Application security, Security Strategy, Plan, Budget

Disaster recovery: Surge strategies also work for IT staff

There has been a great deal of talk in the mainstream media about the pros and cons in surging U.S. troops at various hot spots in the Middle East and elsewhere in order to counter insurgent attacks.

While the reviews may be mixed on their long-term success, the concept has significant merits that warrant IT staffs to consider such a strategy.

The truth is that there has never been a more challenging time to be in charge of protecting an organization's information networks. It's a simple arithmetic issue: In 2010, there will be more threats than there are people to counter them.

This dilemma is exacerbated by the continued rapid expansion of broadband connectivity worldwide, and that means that attacks can come in all shapes, sizes and sophistication. Well-funded organized crime and terrorist organizations have also stepped up their use of cyberwarfare as part of their arsenal, so the threats can more dangerous and farther reaching than ever before.

What's more, the next attack against a company's networks may not even be man-made. Pandemics like the H1N1 virus, as well as natural events like earthquakes, blizzards and wildfires, may prevent folks from getting to the office without notice. That leaves CIOs, CSOs and network administrators in a bind, particularly as IT budgets continue to come under strain with the economy. If you're like most shops, there are barely enough resources to cover the known issues now, let alone the ones that haven't happened yet.

Try not to be all things all the time

So instead of stretching equipment and manpower to counter every threat, organizations may want to consider a surge strategy – allocating resources to combat certain situations as they occur in rapid fashion. If done in concert with a disaster recovery strategy plan, not only could this effectively recover a company from an attack or network shutdown, but also do so effectively and without busting the budget.

Components of such a surge plan may include:

  • Available access points – to add on a temporary basis for employees who cannot get to the office due to some unforeseen disaster, such as a flood, fire or other catastrophic event. Service providers typically offer such capabilities and it may very well come in handy for a variety of circumstances.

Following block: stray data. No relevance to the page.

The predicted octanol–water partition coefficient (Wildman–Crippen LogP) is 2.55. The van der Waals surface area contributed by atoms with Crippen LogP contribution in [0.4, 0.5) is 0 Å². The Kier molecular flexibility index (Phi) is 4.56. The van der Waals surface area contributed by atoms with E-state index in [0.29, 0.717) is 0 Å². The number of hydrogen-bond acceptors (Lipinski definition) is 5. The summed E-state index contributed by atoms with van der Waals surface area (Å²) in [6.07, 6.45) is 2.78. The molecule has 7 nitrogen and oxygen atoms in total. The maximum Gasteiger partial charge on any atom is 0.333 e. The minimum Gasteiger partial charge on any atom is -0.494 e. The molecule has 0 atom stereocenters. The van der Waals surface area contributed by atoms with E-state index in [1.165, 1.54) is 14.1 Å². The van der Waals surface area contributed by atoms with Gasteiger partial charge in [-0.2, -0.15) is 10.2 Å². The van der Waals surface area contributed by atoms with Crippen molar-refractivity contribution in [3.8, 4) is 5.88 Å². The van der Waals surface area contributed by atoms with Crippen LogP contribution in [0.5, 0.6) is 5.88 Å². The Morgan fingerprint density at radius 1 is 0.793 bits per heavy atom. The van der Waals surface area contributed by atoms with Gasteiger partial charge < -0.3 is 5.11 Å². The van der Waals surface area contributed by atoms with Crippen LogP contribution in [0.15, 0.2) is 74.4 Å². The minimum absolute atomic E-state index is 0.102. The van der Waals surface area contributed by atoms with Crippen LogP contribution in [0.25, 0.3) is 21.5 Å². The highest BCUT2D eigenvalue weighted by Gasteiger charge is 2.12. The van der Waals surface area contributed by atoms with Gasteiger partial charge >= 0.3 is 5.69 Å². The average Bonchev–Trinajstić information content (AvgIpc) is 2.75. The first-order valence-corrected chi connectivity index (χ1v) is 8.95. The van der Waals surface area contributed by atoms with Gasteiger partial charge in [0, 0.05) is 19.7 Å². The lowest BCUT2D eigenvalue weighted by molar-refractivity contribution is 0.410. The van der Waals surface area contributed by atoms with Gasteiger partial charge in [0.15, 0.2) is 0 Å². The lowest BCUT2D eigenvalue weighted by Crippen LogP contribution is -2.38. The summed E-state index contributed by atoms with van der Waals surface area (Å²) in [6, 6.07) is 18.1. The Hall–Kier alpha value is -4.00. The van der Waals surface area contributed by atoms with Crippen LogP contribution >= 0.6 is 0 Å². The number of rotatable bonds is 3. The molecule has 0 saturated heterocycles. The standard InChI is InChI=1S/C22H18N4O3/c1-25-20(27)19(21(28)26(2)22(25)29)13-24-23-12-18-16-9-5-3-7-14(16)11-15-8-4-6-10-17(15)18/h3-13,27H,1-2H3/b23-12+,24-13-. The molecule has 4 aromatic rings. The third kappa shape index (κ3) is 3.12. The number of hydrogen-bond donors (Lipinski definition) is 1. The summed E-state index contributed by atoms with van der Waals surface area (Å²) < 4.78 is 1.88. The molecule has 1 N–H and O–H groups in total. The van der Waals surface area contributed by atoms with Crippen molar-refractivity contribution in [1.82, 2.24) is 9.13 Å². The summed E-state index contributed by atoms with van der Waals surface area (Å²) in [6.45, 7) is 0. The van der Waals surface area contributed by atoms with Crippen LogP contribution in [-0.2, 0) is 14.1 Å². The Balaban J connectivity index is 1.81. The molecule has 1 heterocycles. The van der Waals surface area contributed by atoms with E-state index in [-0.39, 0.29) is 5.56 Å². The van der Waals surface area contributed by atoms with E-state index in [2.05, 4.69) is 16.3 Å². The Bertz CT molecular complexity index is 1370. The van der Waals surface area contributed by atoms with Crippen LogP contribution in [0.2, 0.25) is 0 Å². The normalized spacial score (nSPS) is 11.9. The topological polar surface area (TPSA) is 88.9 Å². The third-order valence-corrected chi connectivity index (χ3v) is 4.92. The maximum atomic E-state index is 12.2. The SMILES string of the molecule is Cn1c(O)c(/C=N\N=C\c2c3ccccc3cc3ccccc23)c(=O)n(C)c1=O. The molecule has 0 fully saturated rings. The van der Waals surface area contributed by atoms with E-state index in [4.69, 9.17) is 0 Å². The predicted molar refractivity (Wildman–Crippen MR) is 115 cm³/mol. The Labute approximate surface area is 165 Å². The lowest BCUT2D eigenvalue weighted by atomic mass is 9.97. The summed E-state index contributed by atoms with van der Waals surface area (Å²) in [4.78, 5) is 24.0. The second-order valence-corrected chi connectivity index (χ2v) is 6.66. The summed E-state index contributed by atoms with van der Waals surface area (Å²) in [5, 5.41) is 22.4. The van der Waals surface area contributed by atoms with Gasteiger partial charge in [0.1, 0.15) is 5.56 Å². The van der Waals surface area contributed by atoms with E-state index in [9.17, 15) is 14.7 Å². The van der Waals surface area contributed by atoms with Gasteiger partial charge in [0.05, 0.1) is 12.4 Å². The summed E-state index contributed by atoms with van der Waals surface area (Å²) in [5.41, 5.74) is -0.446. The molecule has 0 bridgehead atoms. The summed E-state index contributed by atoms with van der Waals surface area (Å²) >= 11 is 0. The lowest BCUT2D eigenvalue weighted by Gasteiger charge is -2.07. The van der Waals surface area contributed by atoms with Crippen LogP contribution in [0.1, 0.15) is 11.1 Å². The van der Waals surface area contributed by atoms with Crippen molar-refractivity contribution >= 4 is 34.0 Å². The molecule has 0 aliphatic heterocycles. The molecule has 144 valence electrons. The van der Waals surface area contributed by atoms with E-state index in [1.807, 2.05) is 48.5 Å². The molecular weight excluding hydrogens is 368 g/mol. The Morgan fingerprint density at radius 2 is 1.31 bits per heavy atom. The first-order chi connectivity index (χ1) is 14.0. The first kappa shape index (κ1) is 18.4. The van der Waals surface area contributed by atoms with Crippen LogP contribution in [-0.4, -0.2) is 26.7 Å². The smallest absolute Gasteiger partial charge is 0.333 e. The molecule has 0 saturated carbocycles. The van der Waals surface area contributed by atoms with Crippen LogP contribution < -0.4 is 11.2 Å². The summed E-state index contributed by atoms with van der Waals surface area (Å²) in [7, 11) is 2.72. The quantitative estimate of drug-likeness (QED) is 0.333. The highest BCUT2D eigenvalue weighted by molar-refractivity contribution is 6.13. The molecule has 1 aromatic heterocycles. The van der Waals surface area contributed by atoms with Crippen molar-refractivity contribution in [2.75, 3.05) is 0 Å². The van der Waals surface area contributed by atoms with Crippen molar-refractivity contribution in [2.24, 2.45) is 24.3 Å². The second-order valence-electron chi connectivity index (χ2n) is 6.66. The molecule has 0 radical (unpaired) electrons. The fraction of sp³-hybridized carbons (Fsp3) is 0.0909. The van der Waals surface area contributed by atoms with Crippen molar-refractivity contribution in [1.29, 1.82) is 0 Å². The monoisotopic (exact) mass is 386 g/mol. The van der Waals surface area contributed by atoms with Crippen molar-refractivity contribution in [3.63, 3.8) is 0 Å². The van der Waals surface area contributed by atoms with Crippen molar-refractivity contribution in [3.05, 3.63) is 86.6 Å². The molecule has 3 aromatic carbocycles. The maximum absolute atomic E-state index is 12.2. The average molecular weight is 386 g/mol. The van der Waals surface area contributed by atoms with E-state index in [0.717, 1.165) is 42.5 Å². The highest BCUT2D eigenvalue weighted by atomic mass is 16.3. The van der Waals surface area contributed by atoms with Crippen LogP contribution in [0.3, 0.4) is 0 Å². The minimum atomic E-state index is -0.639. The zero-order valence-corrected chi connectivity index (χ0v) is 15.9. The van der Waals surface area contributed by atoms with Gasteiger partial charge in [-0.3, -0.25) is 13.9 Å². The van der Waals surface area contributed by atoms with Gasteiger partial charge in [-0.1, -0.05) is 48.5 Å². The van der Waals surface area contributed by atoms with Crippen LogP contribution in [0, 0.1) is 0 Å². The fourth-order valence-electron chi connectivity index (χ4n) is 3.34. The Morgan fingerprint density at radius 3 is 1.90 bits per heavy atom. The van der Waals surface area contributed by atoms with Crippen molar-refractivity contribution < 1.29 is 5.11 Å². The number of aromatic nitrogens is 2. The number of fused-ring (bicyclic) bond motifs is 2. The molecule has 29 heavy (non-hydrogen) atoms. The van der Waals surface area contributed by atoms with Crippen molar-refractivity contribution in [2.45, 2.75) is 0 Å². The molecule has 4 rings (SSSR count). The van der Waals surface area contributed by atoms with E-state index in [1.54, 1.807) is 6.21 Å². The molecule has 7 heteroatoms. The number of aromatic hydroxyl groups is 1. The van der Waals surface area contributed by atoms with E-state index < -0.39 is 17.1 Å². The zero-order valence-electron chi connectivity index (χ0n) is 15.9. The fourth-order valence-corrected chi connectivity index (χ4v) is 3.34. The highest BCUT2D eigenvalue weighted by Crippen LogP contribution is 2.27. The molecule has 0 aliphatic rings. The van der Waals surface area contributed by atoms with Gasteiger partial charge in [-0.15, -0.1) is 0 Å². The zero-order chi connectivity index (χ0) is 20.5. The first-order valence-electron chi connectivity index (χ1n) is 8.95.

• Additional VPN, Email, UTM filters – to ensure that the increased access points can be tied in to the existing networks without compromising the security integrity in the process. As with implementing more access points on a temporary basis, service providers should be able to offer packaged deals to install more security solutions for limited periods of time when the need arises.
  • Backup systems that can shift on the fly – off-site and off-line server farms that can be shifted to act as the primary network on a moment's notice if something happens to the main line. It is important not just to have the data intact, but also be able to ensure that accessing it is as secure – if not more so – than the original system. That may require getting systems in place for short intervals until the original servers can be put back in operation.

The balance CIOs and CSOs face today is akin to walking a tight rope. Keeping systems operational and secure on budgets that leave little, if any, room for error. So instead of trying to be overstretch equipment and talent, a better idea might be taking the lead of national security agencies and consider a strategy that allows you to surge resources when needed. It may make the difference between keeping operations up in a disaster and losing valuable time and information.

Max Huang is the founder and President of O2Security, Inc. a manufacturer of network security appliances for small- to medium-businesses as well as remote/branch offices, large enterprises and service providers. Max can be reached at [email protected].

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